Over time, the warnings grew louder and shriller. One 1993 story declared that boomers were saving at only one-third the rate they needed to achieve a comfortable retirement. “Children of ’60s Face Insecurity,” blared a headline over a 1996 piece which warned that “retirement as current retirees know it . . . may be impossible for all but the most affluent.” A poll that year asked people about the boomer retirement crisis, even though it wouldn’t be arriving for years: 53 percent of respondents agreed that it was coming. The din from these doomsayers typically grew louder during times of financial turmoil. In 2008, for instance, the Nexis database of newspaper and wire-service stories recorded more than 1,000 articles about a boomer retirement crisis. By then, experts were telling boomers they would have no choice but to delay retirement by five years, at least. A Government Accountability Office report led some advocates to declare that America needed “universal access” to pension plans—though no one was sure what that meant in a country where every private-sector worker already must join Social Security, and anyone can open a tax-advantaged retirement savings plan for himself.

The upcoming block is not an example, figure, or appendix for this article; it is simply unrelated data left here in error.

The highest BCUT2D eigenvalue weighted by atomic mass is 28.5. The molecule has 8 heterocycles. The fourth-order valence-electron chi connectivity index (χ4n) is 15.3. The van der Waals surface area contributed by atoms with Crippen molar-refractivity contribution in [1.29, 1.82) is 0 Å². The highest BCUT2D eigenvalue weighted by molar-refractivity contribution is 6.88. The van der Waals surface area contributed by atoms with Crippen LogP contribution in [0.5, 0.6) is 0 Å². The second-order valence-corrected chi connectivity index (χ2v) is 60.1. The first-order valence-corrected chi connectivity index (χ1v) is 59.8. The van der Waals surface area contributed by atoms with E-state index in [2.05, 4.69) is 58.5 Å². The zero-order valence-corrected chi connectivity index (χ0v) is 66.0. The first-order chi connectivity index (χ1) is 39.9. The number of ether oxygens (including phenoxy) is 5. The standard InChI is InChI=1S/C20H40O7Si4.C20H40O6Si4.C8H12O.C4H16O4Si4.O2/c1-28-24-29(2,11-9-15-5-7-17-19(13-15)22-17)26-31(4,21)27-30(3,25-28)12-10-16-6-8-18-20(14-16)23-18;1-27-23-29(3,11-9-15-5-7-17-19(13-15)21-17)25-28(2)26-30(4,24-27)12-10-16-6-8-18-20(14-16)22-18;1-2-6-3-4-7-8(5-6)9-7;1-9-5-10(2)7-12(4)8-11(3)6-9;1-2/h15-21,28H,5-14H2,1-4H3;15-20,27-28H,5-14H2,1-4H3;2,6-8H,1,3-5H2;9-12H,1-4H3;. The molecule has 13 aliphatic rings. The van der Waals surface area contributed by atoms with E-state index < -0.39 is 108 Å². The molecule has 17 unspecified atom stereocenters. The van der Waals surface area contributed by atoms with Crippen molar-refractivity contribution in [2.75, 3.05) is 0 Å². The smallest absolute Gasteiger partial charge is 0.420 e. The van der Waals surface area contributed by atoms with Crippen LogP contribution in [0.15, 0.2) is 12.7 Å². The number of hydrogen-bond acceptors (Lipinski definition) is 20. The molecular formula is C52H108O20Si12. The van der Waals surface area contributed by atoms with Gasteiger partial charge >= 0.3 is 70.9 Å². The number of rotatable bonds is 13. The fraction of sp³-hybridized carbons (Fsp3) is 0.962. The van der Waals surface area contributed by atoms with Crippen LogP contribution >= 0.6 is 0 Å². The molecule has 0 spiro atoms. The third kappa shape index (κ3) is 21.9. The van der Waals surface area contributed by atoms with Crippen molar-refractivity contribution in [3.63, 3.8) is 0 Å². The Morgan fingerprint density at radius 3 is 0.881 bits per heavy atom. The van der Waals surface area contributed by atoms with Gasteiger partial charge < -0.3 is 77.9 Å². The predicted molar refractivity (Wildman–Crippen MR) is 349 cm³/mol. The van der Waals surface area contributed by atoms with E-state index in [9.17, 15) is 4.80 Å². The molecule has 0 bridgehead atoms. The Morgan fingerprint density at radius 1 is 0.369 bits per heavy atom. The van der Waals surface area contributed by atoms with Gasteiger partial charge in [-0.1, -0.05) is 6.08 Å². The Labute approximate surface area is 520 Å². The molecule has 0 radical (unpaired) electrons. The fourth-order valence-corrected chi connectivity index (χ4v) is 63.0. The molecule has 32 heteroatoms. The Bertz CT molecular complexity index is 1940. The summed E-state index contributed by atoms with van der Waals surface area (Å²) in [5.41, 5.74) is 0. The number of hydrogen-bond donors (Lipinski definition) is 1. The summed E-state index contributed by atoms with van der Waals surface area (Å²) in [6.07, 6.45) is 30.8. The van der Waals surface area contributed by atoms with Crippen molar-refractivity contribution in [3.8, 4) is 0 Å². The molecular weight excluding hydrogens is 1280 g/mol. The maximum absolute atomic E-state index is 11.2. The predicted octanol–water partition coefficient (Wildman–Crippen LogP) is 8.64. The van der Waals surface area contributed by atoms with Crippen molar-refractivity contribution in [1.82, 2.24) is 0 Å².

Interest groups like public-employee unions used this kind of turmoil, and the extreme predictions that it provoked, to lobby against giving up their own defined-benefit plans. Because government pensions weren’t covered by ERISA, many of these public unions were able to convince—or strongarm—state and local officials into designing plans with looser accounting standards. That made them seem affordable, but this was only a fiction. If anything, the persistence of government defined-benefit plans—which cover about two-thirds of state and local workers—has proved the wisdom of shifting away from them in the private sector. These plans quickly became severely underfunded and have forced taxpayers to ante up tens of billions of dollars just to keep them afloat. In the past 20 years, state and local contributions to pensions have soared more than fivefold—to $221.4 billion, from $39.2 billion, an average annual increase of more than 9 percent. Even so, the plans remain underfunded by more than $1 trillion by their own accounting standards, and by more than $6 trillion using more credible standards.